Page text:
AR SPOT is an augmented-reality authoring environment for children. An extension of MIT’s Scratch project, this environment allows children to create experiences that mix real and virtual elements. Children can display virtual objects on a real-world scene observed through a video camera, and they can control the virtual world through interactions between physical objects. This project aims to expand the range of creative experiences for young authors, by presenting AR technology in ways appropriate for this audience. In this process, we investigate how young children conceptualize augmented reality experiences, and shape the authoring environment according to this knowledge.
Download (Windows only)
- Download the ZIP file, and unpack it.
- In the SpotDocumentation folder, you will find a file called “SPOT Cards”. This contains the tracker cards on the first page. Print these cards on a letter-size page.
- Ensure that a video camera is connected to your computer.
- In the SPOT folder, execute the “RunSpot.BAT” file.
- For more information, see the “SPOT Documentation” file in the SpotDocumentation folder.
AR SPOT Details
The source code for Scratch was modified to include a camera feed, and novel functions were added to the library of programming blocks. The video feed is processed by an external DLL which detects and tracks special objects in the physical environment. Information about the physical objects is then accessible through the programming blocks.
Users can interact through two types of objects: cards and knobs. The system tracks the square marker patterns in order to detect position and orientation of the objects.
There are three ways in which actors can be rendered in the physical scene. One of these preserves the 2D dimensionality of the existing system, by having actors simply follow the position of the object on the screen (if physical objects are moved, the actors match the object 2D position on the screen; however, the actors do not change size or orientation if the objects are distanced or rotated). In two other cases, the actors become more 3D – they can lay or stand on the physical objects, and their appearance changes to follow the 3D location of the object.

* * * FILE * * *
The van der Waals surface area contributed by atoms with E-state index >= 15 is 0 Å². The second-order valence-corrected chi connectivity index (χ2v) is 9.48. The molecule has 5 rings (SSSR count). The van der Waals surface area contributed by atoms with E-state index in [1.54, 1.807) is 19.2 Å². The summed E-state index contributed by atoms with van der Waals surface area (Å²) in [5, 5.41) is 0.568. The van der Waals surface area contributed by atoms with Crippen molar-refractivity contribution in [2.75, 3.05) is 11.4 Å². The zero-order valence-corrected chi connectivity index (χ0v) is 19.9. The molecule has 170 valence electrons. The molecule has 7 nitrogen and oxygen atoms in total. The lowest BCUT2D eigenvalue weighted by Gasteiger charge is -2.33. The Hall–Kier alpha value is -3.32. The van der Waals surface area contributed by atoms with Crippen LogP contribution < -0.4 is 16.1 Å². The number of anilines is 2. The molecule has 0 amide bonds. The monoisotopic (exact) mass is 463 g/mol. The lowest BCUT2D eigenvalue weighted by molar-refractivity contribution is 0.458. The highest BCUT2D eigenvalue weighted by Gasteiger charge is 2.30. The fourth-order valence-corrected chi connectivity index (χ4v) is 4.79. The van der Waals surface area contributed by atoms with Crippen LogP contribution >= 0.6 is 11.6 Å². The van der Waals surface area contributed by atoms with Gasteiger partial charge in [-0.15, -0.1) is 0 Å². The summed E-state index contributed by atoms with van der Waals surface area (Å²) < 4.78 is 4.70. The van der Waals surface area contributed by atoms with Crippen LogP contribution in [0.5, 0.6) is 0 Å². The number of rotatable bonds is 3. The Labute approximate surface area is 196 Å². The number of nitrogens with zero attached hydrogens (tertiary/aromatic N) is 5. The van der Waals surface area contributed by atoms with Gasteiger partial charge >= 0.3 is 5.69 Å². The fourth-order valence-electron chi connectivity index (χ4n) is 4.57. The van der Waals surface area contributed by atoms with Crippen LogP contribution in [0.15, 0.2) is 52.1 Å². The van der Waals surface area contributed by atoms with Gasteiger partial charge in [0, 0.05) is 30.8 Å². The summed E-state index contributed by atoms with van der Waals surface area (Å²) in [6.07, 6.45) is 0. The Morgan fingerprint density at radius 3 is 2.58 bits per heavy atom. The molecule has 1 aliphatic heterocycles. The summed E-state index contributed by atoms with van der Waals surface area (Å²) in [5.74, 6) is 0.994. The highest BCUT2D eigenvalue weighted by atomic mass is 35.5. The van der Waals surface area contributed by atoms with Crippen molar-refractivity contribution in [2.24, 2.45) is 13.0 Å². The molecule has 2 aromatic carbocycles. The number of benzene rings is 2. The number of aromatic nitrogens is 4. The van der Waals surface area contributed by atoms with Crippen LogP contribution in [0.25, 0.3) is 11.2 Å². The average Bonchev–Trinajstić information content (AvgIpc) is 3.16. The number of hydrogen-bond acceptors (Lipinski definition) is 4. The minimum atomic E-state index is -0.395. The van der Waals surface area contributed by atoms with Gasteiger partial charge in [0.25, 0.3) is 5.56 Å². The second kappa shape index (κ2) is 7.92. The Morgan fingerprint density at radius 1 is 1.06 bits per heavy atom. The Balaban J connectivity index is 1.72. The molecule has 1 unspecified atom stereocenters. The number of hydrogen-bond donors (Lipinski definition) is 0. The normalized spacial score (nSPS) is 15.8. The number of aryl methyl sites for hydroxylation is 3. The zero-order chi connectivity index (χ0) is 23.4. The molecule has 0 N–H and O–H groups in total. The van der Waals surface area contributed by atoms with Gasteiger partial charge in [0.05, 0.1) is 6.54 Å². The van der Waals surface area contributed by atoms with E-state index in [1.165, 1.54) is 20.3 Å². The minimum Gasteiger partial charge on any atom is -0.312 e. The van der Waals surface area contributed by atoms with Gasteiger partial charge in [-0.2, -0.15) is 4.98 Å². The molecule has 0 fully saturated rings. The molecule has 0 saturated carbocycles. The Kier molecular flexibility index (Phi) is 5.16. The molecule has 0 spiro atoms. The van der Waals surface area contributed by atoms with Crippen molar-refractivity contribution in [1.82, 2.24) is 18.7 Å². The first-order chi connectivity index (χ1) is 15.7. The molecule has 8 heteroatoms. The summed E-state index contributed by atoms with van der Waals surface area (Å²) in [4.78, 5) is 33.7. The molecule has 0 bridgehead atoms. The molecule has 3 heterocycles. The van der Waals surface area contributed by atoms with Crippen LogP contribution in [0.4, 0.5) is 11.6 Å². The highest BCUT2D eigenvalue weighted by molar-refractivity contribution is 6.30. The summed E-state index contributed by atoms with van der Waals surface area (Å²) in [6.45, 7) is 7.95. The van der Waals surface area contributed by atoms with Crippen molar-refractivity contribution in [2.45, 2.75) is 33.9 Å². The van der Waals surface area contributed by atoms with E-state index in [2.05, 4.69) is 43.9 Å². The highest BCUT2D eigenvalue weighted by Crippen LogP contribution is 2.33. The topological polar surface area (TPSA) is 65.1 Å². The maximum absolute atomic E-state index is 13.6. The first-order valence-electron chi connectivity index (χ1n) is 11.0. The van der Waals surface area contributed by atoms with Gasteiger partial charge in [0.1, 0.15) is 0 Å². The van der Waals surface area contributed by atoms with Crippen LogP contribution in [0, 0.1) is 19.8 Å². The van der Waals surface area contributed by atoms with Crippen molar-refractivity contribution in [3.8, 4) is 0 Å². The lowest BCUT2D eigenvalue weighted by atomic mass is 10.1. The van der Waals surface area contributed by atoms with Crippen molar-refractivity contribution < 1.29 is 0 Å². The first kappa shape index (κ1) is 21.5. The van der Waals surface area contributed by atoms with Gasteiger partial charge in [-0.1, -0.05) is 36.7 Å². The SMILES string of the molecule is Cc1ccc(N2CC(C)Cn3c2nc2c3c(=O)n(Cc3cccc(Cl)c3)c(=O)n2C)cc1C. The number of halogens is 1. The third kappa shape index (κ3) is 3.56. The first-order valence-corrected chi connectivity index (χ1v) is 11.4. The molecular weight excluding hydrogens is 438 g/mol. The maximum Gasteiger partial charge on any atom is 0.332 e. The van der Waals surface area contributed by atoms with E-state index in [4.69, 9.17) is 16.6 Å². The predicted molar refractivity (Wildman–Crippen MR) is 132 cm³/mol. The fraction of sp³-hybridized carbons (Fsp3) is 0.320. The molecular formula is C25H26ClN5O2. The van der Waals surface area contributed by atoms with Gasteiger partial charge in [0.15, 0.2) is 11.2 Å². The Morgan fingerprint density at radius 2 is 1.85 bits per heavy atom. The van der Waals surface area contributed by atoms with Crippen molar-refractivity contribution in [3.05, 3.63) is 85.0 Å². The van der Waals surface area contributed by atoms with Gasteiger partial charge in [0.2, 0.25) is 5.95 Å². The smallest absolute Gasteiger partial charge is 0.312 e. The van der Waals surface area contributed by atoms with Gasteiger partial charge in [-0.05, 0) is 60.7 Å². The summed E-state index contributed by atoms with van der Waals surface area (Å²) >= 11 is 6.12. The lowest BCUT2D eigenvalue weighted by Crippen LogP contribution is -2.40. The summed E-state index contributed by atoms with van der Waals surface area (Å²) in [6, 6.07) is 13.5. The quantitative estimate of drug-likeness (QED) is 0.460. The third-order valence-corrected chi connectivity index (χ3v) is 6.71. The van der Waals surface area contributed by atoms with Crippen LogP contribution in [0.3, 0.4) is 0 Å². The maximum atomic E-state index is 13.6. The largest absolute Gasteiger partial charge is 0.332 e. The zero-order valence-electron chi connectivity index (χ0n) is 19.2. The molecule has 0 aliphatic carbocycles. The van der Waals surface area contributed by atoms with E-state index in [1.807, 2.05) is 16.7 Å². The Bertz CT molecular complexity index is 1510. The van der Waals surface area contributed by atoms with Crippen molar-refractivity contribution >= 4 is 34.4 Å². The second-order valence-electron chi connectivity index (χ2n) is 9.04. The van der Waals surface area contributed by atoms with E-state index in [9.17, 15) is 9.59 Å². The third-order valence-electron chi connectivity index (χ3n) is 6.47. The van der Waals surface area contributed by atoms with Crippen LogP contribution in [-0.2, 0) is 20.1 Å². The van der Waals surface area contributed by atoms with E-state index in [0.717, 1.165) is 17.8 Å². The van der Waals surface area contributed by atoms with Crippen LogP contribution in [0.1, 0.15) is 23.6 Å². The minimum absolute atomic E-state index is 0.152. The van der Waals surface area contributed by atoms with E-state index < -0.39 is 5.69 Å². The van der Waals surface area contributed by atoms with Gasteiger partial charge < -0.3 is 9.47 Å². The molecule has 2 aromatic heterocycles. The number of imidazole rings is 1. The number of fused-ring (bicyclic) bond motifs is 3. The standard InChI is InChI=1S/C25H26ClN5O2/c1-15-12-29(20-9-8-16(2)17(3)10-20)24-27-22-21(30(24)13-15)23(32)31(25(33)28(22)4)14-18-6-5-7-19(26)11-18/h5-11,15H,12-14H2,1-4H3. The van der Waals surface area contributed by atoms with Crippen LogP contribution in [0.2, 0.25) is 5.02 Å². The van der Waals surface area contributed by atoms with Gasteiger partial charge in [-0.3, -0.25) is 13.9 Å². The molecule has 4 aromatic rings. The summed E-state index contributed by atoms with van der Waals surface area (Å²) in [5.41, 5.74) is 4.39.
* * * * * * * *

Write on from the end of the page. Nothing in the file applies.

New blocks were added to the programming library to make these interactions possible. Motion blocks were added to tell sprites to stick/unstick to the physical objects. Sensing blocks were added for detecting object properties such as distance, rotation, touch, etc. New events were also added which signal when objects become visible or touch.
This environment should entice more children to create computer-based experiences, at the same time as it generates a lot of data about what mappings are intuitive between physical and virtual worlds. By leveraging the real world, mixed-reality technology can make it easier for children to explore the capabilities of virtual environments. This is because physically interacting with virtual environments may be more intuitive than through a typical keyboard/mouse interface. In crafting projects through this environment, Scratch programmers will generate mappings between tangible interactions and behaviors of programs; thus, a set of frequently-used natural mappings will emerge from the user community. Researchers may also create applications which make use of novel interaction techniques, and use the community to determine if and how children grasp these concepts. In this sense, we expect that the community will become a research partner for tangible interface research.
Download AR SPOT (Windows only, 50MB)
Video showing demo examples (VMW, 15.6 MB)
AR SPOT publication at the Interaction Design & Children 2009 conference (IDC’09)